Hello fans of Ksenia and Bruno. Because of her care and commitment to you all, Ksenia has come to the conclusion that I should blog about buying her engagement ring, which can be seen lavishly strewn across this webpage.
A while back when Ksenia was in London, we got chatting and realized that the only way for us to be together in the same place for more than a couple of months was through wedlock. It was, I’m sure, one of the most unromantic moments of her young life and something I knew I had to amend quick-fast. I had not yet bought a ring and was totally unprepared to do so quickly, so a ‘conversation’ had to suffice with the promise of a ring to come in the swooping one-kneed manner she had dreamt of as an adolescent.
One of the bonuses of a long-distance relationship is the seismic gaps between seeing one and other; all the time someone might need to plan for a ‘spontaneous’ romantic gesture. I had roughly three months to find, catch and plan to present an engagement ring.
I did not google ‘engagement ring’. Contrary to what many think, heterosexual men do actually have some understanding of good taste and matching aesthetics. I know my Kseni. She is a colourful character, with a touch of retro flair, after all, how can a girl designed by Anthropology be bland?
That said, I thought that a colourful precious stone would suit her as opposed to a big bling-bling diamond. I knew that I wanted to buy at auction too; I have always been around auction houses and am far more at home in them than in a jewellery shop (trans.: jewelry store). For some reason I am always worried I’ll be asked for ID for trying to go into a jewellery shop. Also, I thought something at auction might have a more vintage feel and there is always the chance to buy something really extraordinary at auction if you get lucky and your lot has escaped the attention of other bidders. I, with the help of my Mum, went to Bonhams, Sotheby’s and Christie’s to preview sales. About the fourth sale into the process, I previewed the ring now attached to Ksenia’s finger and just knew she would love it.
On the morning of March 23rd, I went to bid at Christie’s South Kensington. The sale lasted about three hours and two gruelling, stomach-flipping hours later the auctioneer had slowly progressed, lot-by-lot, until lot 128: “An emerald and diamond cluster ring: the raised square mixed-cut emerald, within a brilliant-cut diamond surround.”
The process goes something like this, the auctioneer will either chose a starting bid from somewhere towards the low-end of the estimate or start the bidding with the highest absentee bid left (bid left by someone who cannot attend the auction and who is unprepared to go higher than that bid). There was one absentee bid and it was big, towards the top-end of the estimate. My stomach shrunk, if the bidding was starting so high and so close to my ‘ceiling’ (price > bank balance), then surely there would be a bidder online, on the phones or from amongst the twenty or so enemies around the room.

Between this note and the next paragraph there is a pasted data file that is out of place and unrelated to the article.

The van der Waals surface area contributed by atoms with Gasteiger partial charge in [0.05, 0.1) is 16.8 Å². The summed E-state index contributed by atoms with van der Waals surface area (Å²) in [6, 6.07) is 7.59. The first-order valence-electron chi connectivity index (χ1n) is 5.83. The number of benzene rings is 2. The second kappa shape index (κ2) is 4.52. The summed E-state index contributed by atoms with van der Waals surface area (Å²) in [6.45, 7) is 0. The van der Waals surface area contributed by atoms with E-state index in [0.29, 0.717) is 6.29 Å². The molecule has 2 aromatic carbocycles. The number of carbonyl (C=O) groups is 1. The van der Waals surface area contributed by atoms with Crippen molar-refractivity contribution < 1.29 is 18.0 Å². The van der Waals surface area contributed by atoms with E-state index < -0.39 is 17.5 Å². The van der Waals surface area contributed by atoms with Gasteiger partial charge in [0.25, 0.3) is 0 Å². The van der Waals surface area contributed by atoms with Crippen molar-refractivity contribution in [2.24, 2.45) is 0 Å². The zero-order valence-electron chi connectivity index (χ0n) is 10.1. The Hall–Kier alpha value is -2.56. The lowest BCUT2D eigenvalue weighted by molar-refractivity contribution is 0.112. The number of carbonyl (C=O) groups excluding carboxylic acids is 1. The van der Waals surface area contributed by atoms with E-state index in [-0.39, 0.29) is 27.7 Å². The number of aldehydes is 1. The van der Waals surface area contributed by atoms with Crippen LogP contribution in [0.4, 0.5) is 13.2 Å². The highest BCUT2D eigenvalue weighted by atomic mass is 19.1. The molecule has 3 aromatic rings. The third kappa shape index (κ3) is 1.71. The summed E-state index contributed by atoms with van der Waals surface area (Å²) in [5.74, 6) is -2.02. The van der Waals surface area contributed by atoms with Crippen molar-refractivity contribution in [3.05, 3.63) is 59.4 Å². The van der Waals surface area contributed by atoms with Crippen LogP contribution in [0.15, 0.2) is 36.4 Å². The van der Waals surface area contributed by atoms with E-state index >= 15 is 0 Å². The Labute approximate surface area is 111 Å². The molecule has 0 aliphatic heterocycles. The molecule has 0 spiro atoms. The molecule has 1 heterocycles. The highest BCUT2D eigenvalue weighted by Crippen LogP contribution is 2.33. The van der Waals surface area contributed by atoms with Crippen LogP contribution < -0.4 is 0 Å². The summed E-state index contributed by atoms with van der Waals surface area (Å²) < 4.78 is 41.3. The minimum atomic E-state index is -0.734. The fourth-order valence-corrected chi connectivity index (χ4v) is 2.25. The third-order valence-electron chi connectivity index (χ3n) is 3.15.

My paddle went up (that’s not me being British, that is just what they call those signs you stick in the air at an auction with a number on it). “Nothing from the phones….pause….no. Nothing from the net….pause….no. Any other bidders on the floor…..longer pause for fun…..no…going…going….SOLD to the young gentlemen with paddle number 359!”
I was so relieved that it was over. I was of course happy to get the ring but happier still that I could leave the auction house. After paying over a two-day period I was able to go and pick up my winnings. As I walked down the Old Brompton Road, I was torn between excitedly peeking in to see the ring and trying to not let on that what was in the box was valuable. One thing is for sure I have never felt so grown up in my entire life.
The ring stayed safely stowed away until Ksenia’s next trip and I was able to actually get down on one knee and be a proper grown-up in L’ Annonciade, a museum in St. Tropez. In general, the process was great and I am so happy that Ksenia likes the ring. I would highly recommend the auction route to others; it gives you the opportunity to find something unique without a sales person breathing down your neck.
Can’t wait to see (or meet) you all in January!